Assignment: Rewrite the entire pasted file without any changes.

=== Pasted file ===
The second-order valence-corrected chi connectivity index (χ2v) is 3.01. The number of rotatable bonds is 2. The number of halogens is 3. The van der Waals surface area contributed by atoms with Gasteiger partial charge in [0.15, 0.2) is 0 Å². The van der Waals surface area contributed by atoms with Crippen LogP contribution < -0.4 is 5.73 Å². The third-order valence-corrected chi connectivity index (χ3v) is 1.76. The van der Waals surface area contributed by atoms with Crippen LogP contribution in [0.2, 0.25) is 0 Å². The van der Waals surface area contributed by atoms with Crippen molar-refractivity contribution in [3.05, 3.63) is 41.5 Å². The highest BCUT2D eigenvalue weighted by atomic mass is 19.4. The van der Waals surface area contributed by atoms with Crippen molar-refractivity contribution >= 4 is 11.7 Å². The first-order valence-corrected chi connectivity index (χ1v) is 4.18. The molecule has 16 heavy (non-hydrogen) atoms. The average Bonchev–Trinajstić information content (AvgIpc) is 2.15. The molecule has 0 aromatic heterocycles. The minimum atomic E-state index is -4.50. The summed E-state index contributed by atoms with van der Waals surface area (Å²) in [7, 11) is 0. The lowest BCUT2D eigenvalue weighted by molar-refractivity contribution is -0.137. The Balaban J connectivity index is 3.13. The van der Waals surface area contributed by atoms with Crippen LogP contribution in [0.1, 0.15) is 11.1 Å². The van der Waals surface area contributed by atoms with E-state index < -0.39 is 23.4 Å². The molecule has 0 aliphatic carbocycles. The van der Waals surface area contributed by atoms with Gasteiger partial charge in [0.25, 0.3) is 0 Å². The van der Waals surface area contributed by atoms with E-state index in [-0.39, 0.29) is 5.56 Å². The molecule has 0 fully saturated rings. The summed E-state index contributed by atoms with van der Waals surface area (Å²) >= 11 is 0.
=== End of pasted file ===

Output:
The second-order valence-corrected chi connectivity index (χ2v) is 3.01. The number of rotatable bonds is 2. The number of halogens is 3. The van der Waals surface area contributed by atoms with Gasteiger partial charge in [0.15, 0.2) is 0 Å². The van der Waals surface area contributed by atoms with Crippen LogP contribution < -0.4 is 5.73 Å². The third-order valence-corrected chi connectivity index (χ3v) is 1.76. The van der Waals surface area contributed by atoms with Crippen LogP contribution in [0.2, 0.25) is 0 Å². The van der Waals surface area contributed by atoms with Crippen molar-refractivity contribution in [3.05, 3.63) is 41.5 Å². The highest BCUT2D eigenvalue weighted by atomic mass is 19.4. The van der Waals surface area contributed by atoms with Crippen molar-refractivity contribution >= 4 is 11.7 Å². The first-order valence-corrected chi connectivity index (χ1v) is 4.18. The molecule has 16 heavy (non-hydrogen) atoms. The average Bonchev–Trinajstić information content (AvgIpc) is 2.15. The molecule has 0 aromatic heterocycles. The minimum atomic E-state index is -4.50. The summed E-state index contributed by atoms with van der Waals surface area (Å²) in [7, 11) is 0. The lowest BCUT2D eigenvalue weighted by molar-refractivity contribution is -0.137. The Balaban J connectivity index is 3.13. The van der Waals surface area contributed by atoms with Crippen LogP contribution in [0.1, 0.15) is 11.1 Å². The van der Waals surface area contributed by atoms with E-state index < -0.39 is 23.4 Å². The molecule has 0 aliphatic carbocycles. The van der Waals surface area contributed by atoms with Gasteiger partial charge in [0.25, 0.3) is 0 Å². The van der Waals surface area contributed by atoms with E-state index in [-0.39, 0.29) is 5.56 Å². The molecule has 0 fully saturated rings. The summed E-state index contributed by atoms with van der Waals surface area (Å²) >= 11 is 0.